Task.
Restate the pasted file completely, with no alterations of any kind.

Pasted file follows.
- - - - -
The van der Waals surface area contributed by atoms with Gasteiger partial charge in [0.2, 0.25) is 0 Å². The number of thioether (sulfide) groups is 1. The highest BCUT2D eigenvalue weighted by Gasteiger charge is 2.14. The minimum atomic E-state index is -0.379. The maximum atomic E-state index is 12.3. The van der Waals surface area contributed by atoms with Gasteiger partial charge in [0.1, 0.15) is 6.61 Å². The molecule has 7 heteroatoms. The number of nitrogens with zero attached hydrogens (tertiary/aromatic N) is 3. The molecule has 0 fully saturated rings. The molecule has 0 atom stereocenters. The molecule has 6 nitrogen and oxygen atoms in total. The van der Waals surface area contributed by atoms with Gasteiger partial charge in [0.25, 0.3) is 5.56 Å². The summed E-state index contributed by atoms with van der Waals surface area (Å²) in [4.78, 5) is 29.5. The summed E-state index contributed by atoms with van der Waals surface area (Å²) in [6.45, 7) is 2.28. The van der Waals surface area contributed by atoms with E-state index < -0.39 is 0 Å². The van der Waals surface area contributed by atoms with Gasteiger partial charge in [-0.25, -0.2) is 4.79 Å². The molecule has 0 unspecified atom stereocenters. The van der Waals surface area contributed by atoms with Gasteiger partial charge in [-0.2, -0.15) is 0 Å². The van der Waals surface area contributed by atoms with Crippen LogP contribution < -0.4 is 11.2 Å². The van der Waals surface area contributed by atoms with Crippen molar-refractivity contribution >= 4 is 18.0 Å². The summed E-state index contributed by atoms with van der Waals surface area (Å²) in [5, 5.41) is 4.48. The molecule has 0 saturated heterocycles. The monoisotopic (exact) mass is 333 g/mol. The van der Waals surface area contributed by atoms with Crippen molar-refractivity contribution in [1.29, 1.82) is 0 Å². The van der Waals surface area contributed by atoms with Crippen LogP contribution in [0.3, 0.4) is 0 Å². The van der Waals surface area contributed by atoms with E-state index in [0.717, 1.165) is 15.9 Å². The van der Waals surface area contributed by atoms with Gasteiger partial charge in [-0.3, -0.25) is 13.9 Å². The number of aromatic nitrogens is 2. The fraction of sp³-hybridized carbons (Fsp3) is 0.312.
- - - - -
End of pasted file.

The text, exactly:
The van der Waals surface area contributed by atoms with Gasteiger partial charge in [0.2, 0.25) is 0 Å². The number of thioether (sulfide) groups is 1. The highest BCUT2D eigenvalue weighted by Gasteiger charge is 2.14. The minimum atomic E-state index is -0.379. The maximum atomic E-state index is 12.3. The van der Waals surface area contributed by atoms with Gasteiger partial charge in [0.1, 0.15) is 6.61 Å². The molecule has 7 heteroatoms. The number of nitrogens with zero attached hydrogens (tertiary/aromatic N) is 3. The molecule has 0 fully saturated rings. The molecule has 0 atom stereocenters. The molecule has 6 nitrogen and oxygen atoms in total. The van der Waals surface area contributed by atoms with Gasteiger partial charge in [0.25, 0.3) is 5.56 Å². The summed E-state index contributed by atoms with van der Waals surface area (Å²) in [4.78, 5) is 29.5. The summed E-state index contributed by atoms with van der Waals surface area (Å²) in [6.45, 7) is 2.28. The van der Waals surface area contributed by atoms with E-state index < -0.39 is 0 Å². The van der Waals surface area contributed by atoms with Gasteiger partial charge in [-0.25, -0.2) is 4.79 Å². The molecule has 0 unspecified atom stereocenters. The van der Waals surface area contributed by atoms with Gasteiger partial charge in [-0.2, -0.15) is 0 Å². The van der Waals surface area contributed by atoms with Crippen LogP contribution < -0.4 is 11.2 Å². The van der Waals surface area contributed by atoms with Crippen molar-refractivity contribution >= 4 is 18.0 Å². The summed E-state index contributed by atoms with van der Waals surface area (Å²) in [5, 5.41) is 4.48. The molecule has 0 saturated heterocycles. The monoisotopic (exact) mass is 333 g/mol. The van der Waals surface area contributed by atoms with Crippen molar-refractivity contribution in [1.29, 1.82) is 0 Å². The van der Waals surface area contributed by atoms with Crippen LogP contribution in [0.3, 0.4) is 0 Å². The van der Waals surface area contributed by atoms with E-state index in [0.717, 1.165) is 15.9 Å². The van der Waals surface area contributed by atoms with Gasteiger partial charge in [-0.3, -0.25) is 13.9 Å². The number of aromatic nitrogens is 2. The fraction of sp³-hybridized carbons (Fsp3) is 0.312.